Wednesday, June 04, 2014

The Release of Springsteen's Seventh

"Come back home to the refinery
Hiring man says 'Son, if it was up to me'
Went down to see my V.A. man
He said 'Son, don't you understand now'
Had a brother at Khe Sanh fighting off the Viet Cong
They're still there, he's all gone"

Bruce Springsteen

Bruce Springsteen is one of the most popular performers of all time, and he released his seventh — and most successful — album, "Born in the U.S.A.," 30 years ago today.

"Ten million copies later," writes David Hinckley in the New York Daily News, "Springsteen had graduated from star to supernova."

"Born in the U.S.A." was a considerable shift in tone from Springsteen's previous album, "Nebraska," which I always felt was the darkest of his recordings. It was pretty well received by the critics but lacked the kinds of musical touches that would make it commercially successful.

That wasn't the case with "Born in the U.S.A." The music was more upbeat — even though the subject matter wasn't always as light as it may have seemed on the surface — as Springsteen began to use a more radio–friendly sound.

It had seven hit singles, including the title track, which, briefly, was used (without Springsteen's permission) by Ronald Reagan during his presidential re–election campaign.

"America's future rests in a thousand dreams inside your hearts; it rests in the message of hope in songs so many young Americans admire: New Jersey's own Bruce Springsteen. And helping you make those dreams come true is what this job of mine is all about."

Ronald Reagan
Sept. 19, 1984
Campaign stop in New Jersey

The fact that Reagan referred to "Born in the U.S.A." as a "message of hope" gave it away as a cynical attempt to capitalize on the popularity of a performer. "Born in the U.S.A.," which has often been mistaken (even at the time) for being patriotic, dealt with the negative side of the Vietnam experience.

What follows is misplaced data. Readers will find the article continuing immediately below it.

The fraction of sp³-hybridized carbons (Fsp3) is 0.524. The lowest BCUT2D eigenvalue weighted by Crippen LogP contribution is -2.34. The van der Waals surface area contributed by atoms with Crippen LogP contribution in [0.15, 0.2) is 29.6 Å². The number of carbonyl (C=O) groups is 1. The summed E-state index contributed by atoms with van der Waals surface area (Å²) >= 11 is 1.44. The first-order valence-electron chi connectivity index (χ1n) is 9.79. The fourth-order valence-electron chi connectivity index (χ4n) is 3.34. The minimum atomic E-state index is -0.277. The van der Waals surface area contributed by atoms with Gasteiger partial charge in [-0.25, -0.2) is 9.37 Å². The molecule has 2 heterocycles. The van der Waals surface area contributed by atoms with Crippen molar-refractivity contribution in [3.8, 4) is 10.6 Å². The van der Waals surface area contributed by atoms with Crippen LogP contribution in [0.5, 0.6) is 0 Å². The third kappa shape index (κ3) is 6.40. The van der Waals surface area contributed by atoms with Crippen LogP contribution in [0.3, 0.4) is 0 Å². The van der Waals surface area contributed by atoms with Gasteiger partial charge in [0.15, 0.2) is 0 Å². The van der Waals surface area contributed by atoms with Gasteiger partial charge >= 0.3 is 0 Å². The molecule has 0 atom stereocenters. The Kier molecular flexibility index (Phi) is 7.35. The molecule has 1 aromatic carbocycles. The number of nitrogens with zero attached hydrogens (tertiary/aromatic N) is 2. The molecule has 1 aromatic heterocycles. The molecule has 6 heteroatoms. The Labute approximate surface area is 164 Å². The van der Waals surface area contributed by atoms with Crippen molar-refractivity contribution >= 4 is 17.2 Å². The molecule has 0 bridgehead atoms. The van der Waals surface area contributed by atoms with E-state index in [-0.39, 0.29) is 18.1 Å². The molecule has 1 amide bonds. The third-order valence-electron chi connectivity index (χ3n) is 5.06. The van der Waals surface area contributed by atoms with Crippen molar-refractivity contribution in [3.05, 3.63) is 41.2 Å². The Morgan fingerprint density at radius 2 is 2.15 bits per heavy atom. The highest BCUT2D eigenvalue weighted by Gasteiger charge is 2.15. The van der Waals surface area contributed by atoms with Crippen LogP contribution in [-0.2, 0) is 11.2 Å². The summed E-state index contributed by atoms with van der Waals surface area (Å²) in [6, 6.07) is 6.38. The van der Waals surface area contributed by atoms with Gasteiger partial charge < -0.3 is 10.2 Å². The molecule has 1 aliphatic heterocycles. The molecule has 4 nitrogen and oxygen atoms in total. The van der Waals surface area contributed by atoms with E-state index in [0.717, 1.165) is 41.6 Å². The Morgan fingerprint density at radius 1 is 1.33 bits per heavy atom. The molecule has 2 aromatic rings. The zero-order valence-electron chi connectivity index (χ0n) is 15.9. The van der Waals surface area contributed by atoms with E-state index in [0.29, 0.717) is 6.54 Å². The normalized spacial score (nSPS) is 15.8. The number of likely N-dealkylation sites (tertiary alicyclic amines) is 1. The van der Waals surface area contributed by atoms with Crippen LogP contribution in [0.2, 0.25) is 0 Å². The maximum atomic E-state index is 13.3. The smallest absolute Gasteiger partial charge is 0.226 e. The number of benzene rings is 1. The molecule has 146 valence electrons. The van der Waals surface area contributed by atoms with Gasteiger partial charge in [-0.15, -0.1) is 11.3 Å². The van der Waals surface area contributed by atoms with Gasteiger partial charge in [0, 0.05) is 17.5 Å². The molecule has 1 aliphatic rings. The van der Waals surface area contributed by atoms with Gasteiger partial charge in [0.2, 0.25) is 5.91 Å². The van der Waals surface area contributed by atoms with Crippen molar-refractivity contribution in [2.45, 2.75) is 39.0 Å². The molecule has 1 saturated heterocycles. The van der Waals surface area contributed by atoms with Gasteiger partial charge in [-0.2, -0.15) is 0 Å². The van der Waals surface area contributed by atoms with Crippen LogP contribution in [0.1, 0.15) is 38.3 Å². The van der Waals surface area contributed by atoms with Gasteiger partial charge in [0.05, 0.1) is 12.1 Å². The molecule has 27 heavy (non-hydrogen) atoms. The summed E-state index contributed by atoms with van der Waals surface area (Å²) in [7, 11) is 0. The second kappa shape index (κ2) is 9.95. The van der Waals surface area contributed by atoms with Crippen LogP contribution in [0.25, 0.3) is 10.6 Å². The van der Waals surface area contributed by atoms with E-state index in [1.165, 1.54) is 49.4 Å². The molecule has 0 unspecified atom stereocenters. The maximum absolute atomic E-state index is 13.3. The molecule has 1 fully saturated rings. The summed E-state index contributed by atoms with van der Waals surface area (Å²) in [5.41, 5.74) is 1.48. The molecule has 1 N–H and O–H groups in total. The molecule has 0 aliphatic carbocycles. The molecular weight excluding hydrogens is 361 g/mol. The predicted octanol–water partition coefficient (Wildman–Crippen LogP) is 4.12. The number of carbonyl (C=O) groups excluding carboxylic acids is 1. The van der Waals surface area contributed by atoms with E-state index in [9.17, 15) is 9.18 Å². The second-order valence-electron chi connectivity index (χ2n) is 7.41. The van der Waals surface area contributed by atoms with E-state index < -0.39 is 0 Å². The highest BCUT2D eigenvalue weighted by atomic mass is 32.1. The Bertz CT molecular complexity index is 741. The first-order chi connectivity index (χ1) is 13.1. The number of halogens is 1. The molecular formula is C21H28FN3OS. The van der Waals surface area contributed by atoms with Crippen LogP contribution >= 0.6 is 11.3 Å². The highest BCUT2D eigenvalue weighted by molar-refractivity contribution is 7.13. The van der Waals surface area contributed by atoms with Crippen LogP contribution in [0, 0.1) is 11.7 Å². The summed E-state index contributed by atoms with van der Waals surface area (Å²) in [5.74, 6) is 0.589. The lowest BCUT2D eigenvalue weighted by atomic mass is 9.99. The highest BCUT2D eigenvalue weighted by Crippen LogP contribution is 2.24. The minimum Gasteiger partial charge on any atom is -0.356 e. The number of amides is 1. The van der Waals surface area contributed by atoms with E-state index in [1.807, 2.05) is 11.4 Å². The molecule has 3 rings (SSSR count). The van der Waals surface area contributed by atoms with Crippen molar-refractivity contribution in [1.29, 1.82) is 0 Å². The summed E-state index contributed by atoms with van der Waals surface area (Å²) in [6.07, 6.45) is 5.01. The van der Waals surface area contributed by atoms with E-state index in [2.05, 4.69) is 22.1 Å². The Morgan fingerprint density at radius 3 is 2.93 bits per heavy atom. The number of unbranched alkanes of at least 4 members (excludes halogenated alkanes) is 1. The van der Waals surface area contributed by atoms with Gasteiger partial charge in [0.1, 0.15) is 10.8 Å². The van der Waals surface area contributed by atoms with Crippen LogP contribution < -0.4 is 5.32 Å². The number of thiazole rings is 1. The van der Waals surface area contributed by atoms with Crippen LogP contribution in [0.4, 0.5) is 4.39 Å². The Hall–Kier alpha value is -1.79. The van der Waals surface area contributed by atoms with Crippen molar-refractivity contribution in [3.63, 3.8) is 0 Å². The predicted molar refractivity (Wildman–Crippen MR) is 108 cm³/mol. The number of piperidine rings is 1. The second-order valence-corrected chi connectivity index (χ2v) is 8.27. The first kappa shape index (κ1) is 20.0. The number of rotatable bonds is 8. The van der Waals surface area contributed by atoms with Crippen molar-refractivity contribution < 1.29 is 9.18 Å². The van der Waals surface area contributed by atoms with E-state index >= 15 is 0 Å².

(Reagan called the Vietnam War "a noble cause" during the 1980 presidential campaign.)

Reporters who covered Reagan's 1984 campaign were almost immediately skeptical that the president had ever listened to Springsteen, much less a particular song, and demanded to know his favorite Springsteen song. After a long delay, Reagan's campaign responded that his favorite Springsteen song was "Born to Run," which was released nearly nine years earlier.

I don't think Reagan mentioned Springsteen or "Born in the U.S.A." again. His opponent in that campaign, former Vice President Walter Mondale, erroneously announced that Springsteen had endorsed him but corrected the claim when Springsteen disputed it.

Personally, I liked "Born in the U.S.A." (the song and the album), but, if I had to select my very favorite song from the album, it might be "Cover Me," which Springsteen actually wrote for Donna Summer.

Springsteen's manager decided he should record it himself, though, which he did, and it was a huge hit in the summer of 1984.

Oddly, though, considering the time in which it was recorded, "Cover Me" had no official music video.

Or I might choose "Glory Days."

"Glory Days" was released as a single about a year after the release of the album. It was the fifth hit single from the album, but it was recorded in the spring of 1982 during the first batch of "Born in the U.S.A." recordings — which, technically, made it one of the oldest songs on the LP.

"Glory Days" climbed to #5 on the charts and was one of the top hits in the summer of 1985.

And it did have its own music video.

Actually, in spite of the fact that it was released in 1984, "Born in the U.S.A." was the top–selling album in 1985. It spent 84 weeks on the Top 10 albums chart. The album spent four weeks at the very top of the charts, sold 30 million copies worldwide and was nominated for four Grammy Awards, winning one. It took only a month for the album to be certified platinum.

In 1984, as CD technology was emerging, "Born in the U.S.A." also became the first CD to be made in the United States.

It was a trail–blazing album in many ways.